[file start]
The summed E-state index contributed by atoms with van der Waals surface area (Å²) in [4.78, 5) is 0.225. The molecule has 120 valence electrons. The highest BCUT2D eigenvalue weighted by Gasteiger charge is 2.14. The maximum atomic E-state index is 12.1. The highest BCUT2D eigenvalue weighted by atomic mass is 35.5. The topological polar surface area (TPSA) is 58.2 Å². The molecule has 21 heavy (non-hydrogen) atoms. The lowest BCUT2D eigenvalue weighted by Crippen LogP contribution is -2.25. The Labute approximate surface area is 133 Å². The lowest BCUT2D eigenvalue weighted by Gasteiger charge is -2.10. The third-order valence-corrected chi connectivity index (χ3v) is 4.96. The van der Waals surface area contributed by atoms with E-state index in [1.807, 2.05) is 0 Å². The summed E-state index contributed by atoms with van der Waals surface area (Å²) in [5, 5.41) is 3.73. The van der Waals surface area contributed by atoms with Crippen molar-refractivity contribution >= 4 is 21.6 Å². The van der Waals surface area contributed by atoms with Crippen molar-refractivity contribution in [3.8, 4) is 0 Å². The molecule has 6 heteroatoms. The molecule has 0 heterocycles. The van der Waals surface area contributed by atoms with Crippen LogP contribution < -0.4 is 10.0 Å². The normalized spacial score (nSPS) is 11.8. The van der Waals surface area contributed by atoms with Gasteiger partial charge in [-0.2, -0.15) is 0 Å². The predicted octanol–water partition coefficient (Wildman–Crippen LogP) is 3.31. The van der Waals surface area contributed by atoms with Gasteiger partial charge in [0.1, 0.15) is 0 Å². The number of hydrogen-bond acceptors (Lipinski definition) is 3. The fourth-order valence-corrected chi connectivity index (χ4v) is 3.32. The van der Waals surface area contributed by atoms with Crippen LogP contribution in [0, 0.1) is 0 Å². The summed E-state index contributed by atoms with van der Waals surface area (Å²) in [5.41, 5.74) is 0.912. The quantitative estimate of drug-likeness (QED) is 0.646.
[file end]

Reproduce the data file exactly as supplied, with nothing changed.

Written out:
The summed E-state index contributed by atoms with van der Waals surface area (Å²) in [4.78, 5) is 0.225. The molecule has 120 valence electrons. The highest BCUT2D eigenvalue weighted by Gasteiger charge is 2.14. The maximum atomic E-state index is 12.1. The highest BCUT2D eigenvalue weighted by atomic mass is 35.5. The topological polar surface area (TPSA) is 58.2 Å². The molecule has 21 heavy (non-hydrogen) atoms. The lowest BCUT2D eigenvalue weighted by Crippen LogP contribution is -2.25. The Labute approximate surface area is 133 Å². The lowest BCUT2D eigenvalue weighted by Gasteiger charge is -2.10. The third-order valence-corrected chi connectivity index (χ3v) is 4.96. The van der Waals surface area contributed by atoms with E-state index in [1.807, 2.05) is 0 Å². The summed E-state index contributed by atoms with van der Waals surface area (Å²) in [5, 5.41) is 3.73. The van der Waals surface area contributed by atoms with Crippen molar-refractivity contribution >= 4 is 21.6 Å². The van der Waals surface area contributed by atoms with Crippen molar-refractivity contribution in [3.8, 4) is 0 Å². The molecule has 6 heteroatoms. The molecule has 0 heterocycles. The van der Waals surface area contributed by atoms with Crippen LogP contribution < -0.4 is 10.0 Å². The normalized spacial score (nSPS) is 11.8. The van der Waals surface area contributed by atoms with Gasteiger partial charge in [-0.2, -0.15) is 0 Å². The predicted octanol–water partition coefficient (Wildman–Crippen LogP) is 3.31. The van der Waals surface area contributed by atoms with Gasteiger partial charge in [0.1, 0.15) is 0 Å². The number of hydrogen-bond acceptors (Lipinski definition) is 3. The fourth-order valence-corrected chi connectivity index (χ4v) is 3.32. The van der Waals surface area contributed by atoms with Crippen LogP contribution in [0, 0.1) is 0 Å². The summed E-state index contributed by atoms with van der Waals surface area (Å²) in [5.41, 5.74) is 0.912. The quantitative estimate of drug-likeness (QED) is 0.646.